On behalf of Rock Palermo of Veron, Bice, Palermo & Wilson, LLC posted in Oil and Gas on September 22, 2014.
The Keystone XL Pipeline, which many of our readers are quite familiar with, is a massive project that, if completed, will connect deposits of bitumen in Alberta, Canada with refineries on the Texas Gulf Coast. Though it's assumed that the pipeline will eventually decrease America's dependency on foreign oil and therefore reduce gas prices across the nation, the project has come at a heavy cost.
As some of you may know, the Keystone XL Pipeline cuts through large portions of land that all have landowners. In order to build the pipeline, TransCanada must secure property easements with each landowner, offering them each fair market value for the land on which the pipeline will be built. But herein lies one of the many problems landowners have seen throughout the project.
According to some landowners, TransCanada has gone back on some original offers, decreasing the amount of compensation they would get from the easement. In some cases, the landowners have been told to take the decreased deal or risk litigation and have the land taken anyway. This has been particularly frustrating for many landowners who have learned that this can happen through expropriations and eminent domain.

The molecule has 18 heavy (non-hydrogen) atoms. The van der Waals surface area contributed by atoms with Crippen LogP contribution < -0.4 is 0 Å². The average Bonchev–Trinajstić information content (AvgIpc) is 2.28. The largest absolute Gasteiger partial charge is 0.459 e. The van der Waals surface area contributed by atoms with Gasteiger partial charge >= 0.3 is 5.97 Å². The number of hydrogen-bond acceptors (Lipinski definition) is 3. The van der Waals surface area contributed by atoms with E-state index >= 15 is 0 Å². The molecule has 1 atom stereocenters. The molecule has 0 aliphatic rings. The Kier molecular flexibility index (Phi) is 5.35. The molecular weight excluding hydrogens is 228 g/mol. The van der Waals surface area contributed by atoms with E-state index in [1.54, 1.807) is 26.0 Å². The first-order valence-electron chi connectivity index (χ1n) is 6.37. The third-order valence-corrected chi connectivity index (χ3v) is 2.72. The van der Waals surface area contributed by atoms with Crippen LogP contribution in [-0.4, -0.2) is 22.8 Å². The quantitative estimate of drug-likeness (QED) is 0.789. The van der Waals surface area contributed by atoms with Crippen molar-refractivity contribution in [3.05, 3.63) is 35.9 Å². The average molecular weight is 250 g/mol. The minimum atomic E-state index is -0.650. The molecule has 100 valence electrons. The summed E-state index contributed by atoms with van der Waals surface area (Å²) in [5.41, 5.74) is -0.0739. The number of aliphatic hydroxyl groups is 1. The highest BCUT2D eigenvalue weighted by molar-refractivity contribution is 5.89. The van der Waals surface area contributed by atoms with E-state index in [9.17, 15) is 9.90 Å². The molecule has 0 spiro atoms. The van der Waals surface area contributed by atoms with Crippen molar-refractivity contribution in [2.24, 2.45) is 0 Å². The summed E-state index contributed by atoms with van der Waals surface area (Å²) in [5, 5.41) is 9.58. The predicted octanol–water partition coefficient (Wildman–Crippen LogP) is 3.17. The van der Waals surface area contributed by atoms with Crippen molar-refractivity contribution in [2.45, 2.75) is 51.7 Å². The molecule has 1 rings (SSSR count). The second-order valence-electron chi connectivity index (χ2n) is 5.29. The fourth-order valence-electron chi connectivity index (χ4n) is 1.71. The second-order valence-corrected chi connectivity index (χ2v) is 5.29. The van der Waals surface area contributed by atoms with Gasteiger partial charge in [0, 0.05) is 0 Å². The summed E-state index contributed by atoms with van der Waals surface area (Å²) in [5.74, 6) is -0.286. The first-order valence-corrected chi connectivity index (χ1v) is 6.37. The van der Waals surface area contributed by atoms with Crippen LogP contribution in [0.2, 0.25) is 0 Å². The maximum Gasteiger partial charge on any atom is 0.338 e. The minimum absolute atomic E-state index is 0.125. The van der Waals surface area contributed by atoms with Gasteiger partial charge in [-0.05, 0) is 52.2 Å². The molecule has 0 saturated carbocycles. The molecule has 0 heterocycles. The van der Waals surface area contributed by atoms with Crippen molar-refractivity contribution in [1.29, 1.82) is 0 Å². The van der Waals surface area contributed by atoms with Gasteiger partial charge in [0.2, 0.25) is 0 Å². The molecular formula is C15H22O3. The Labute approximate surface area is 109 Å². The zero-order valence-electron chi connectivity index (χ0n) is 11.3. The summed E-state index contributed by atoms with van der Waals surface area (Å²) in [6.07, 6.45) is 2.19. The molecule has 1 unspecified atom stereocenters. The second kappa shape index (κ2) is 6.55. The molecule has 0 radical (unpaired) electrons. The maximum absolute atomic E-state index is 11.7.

Another issue some landowners have encountered is TransCanada's unwillingness to be held accountable for damage or contamination that has happened to a landowner's property. In one case, a landowner's septic system was severely damaged, causing considerable damage then to their home and making the family sick when sewage backed up into the home. But after nearly four years of struggling to get TransCanada to fix the damage with no success, it finally took a lawsuit before a settlement was reached and compensation was paid.
Because of how much money big oil companies make, many landowners never take their grievances to court because they are afraid they will not win the legal fight. This isn't always the case though and oil companies can be held accountable for their actions.
Source: The Texas Observer, "Crossing the Line," Saul Elbein, Sept. 17, 2014
Tags: Oil and Gas